If you are healthy, then when you’re in your 30s, I would recommend getting a physical exam every year to every other year. If you have any issues like diabetes, hypertension or high cholesterol, I would go every year. At age 30, our bone density starts to drop a little bit, so starting at age 35, it is recommended to start taking calcium and a vitamin D supplement, as well as to practice a weight bearing exercise like walking. The general recommendation is to get at least 30 minutes of exercise daily, five days a week.

Dr. Caroline Eringo

Dr. Eringo (OB/GYN):

The 20s and 30s are generally considered the biggest child-bearing ages, so during this time we screen for HPV and do pap smears, and we start looking into family histories of fertility issues and addressing long-term contraception. If you are considering freezing your eggs, the best time is generally in your mid 20s to early 30s, but usually before age 35, because once we hit 35, the egg supply begins to go downhill. It can also be done earlier if there’s a medical issue or concern.

If there is a desire to try for pregnancy, you can start carrier screenings like sickle cell screening and cystic fibrosis, as well as Fragile X screening, which is a panel that we can order. In the 30s we also talk about diabetes and high blood pressure, and we recommend pap smears every three to five years.

Dr. Sanford (dermatology):

The 30s are a good time to reinforce good sun behavior, but this is also when people can start thinking about doing self-exams for their skin. Know where your moles are, what they look like, and if they’re changing, and think about having someone help you by looking at your back to make sure that those hard-to-see areas are all checked. This is also a good time to start considering skincare products like topical retinol and a good antioxidant serum, like a vitamin D serum. This might also be the time to try adding in Botox or having a light chemical peel to promote skin rejuvenation if that is something you are interested in.


Dr. Fitzsimmons (primary care):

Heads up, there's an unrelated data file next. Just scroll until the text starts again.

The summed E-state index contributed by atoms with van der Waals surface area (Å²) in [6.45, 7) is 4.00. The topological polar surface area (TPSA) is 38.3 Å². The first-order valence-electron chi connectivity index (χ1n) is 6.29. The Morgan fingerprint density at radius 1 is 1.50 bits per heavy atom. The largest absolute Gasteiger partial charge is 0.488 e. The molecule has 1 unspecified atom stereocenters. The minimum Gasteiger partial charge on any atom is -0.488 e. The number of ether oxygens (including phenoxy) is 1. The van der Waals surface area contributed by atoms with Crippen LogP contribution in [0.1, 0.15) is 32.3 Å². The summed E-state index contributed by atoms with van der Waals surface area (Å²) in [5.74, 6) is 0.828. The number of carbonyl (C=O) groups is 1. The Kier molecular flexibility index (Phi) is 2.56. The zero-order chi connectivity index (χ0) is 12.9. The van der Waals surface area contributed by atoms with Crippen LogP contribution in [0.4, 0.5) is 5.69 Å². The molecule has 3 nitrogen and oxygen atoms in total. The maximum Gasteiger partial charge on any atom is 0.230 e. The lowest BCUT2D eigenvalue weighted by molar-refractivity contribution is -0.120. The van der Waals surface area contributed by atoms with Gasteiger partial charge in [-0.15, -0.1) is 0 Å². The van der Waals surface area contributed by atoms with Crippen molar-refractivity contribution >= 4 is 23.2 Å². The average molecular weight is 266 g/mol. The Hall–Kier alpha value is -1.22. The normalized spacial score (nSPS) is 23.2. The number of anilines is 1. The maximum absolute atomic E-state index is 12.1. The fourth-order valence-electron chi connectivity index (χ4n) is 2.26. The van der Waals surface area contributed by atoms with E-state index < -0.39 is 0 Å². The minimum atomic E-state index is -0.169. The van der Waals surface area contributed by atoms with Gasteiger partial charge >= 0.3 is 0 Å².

If there is a family history of colon cancer (for example, a first degree relative like your mother, father, or sister), then you should start screening at age 40 with a colonoscopy, and then repeat it every 5 years. If you are at average risk, then you should start screening at age 45, and then every 10 years after. At this age you should also go get your eyes checked every couple of years; this is about the time that people start needing reading glasses.

In your 40s you should generally get a physical every one to two years, and this is when we typically start screening for high cholesterol. You can have your cholesterol checked once in your 20s and maybe again in your 30s, but the 40s is when we start really treating cholesterol if it’s high, and testing blood sugar as well. 

At this age we recommend good lifestyle changes like getting back to wholesome basic foods and away from high fructose corn syrup, and regular exercise is also a great benefit to your cholesterol level. As a physician, one of the big things I talk to people about in their 40s is their weight. We know that obesity increases our risks of so many problems, even sleep apnea, heart disease, reflux, and orthopedic problems. I really want people to know that it’s so important to talk about weight and trying to get that under control in order to reduce some of the complications that we see. I think at this age the two biggest health issues are smoking and weight, and those are lifestyle changes. If we can control those, we can control so many things that people have to deal with in later years. 

Dr. Eringo (OB/GYN):